My Book is a Bastard

So what are these projects that have been sucking up my writing spoons? Well, as far as poetry is concerned, I am trying to put together a chapbook for a feature I am doing in November. It will be the first time I offer written poems for people to take home. It’s just a low end thing, but I have to go through the horror of figuring out which poems to put in it.

The other one, the really new one, is my nonfiction book. I have always had a vague idea of using the essays I’ve written for the last five years as raw material for something, but recently I’ve hammered out much more of a plan and begun writing pieces that are targeted specifically for that.

This book is a bastard. A hybrid. A mutant.

Why?

Because it doesn’t fit into an easy category, like memoir or inspiration or self-help. I don’t want it to be just another “here’s the story of some shit that I survived” memoir–but there will be memoir pieces in it designed to help a reader identify or get a perspective on eating disorders, addiction and mental illness. It’s not a “here’s what to do to change your life for the better” book–but it will contain some ideas of things that might be worth trying, or tips on finding your own ways. It’s not a psychology book–but part of what makes it a bit different will be the experience of going through some of this stuff as a person who already had a clinical background, and where knowledge is and isn’t helpful. It’s not a “spiritual inspiration” book–but will certainly contain some metaphysical thoughts on why not to give up.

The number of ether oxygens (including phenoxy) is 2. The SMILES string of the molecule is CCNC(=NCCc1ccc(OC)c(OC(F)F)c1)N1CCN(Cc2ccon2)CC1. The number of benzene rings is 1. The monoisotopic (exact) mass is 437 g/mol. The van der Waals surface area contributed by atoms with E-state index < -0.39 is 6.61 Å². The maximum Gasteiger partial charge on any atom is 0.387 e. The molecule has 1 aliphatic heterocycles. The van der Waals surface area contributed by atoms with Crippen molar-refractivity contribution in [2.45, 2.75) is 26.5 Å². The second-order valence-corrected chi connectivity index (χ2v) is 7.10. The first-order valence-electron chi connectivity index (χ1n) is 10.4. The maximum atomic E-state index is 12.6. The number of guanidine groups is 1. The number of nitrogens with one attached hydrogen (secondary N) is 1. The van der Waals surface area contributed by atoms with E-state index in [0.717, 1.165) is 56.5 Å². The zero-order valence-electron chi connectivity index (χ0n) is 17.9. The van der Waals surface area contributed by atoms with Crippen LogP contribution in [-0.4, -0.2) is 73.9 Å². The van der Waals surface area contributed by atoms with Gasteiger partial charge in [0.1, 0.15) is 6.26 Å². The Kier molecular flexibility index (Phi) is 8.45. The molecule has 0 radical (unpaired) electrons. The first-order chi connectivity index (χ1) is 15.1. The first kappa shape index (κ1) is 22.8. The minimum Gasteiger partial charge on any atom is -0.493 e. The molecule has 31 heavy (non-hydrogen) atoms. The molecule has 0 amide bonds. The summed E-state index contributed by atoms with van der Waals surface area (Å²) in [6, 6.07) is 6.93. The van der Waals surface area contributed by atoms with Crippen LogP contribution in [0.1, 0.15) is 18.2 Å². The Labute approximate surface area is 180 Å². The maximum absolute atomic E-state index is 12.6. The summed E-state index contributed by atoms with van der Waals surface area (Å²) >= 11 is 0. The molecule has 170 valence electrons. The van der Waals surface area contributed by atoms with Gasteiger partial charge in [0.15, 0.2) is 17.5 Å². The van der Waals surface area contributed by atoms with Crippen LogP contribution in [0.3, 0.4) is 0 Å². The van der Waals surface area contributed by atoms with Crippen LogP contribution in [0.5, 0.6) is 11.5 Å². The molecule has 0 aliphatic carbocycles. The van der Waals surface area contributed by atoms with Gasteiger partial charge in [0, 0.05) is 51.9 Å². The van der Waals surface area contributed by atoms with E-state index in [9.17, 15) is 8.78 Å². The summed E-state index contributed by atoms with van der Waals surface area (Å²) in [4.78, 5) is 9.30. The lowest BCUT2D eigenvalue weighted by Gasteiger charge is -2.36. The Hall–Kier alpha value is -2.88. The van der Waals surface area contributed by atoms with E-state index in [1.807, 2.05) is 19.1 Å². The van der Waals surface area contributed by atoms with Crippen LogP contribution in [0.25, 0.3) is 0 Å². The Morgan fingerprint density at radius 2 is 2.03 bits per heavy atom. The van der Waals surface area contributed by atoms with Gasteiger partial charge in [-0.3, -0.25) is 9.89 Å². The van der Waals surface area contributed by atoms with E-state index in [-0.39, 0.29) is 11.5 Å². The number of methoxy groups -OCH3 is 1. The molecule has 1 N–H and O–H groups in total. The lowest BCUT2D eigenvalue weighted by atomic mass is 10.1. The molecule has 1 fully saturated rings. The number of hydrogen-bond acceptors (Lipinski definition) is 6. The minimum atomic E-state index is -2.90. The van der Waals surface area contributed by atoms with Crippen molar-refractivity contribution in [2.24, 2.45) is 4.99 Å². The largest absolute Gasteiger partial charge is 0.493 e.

From a marketing perspective, some might say I’d be well advised to change it to fit a category, because bastards are hard to market. But I don’t think I can do that; I need the outreach element to be there. We’ll see. It’s all so embryonic that the most important thing to do at this point is to keep writing.

Something New

Six years of essays, three years of poetry…and now adding something completely different.

My essays have always been personal, but in response to some feedback from fellow writers that saw a few of them I’ve been experimenting with longer pieces of more intimate and detailed memoir. These would ultimately form part of my pet long-term nonfiction book project.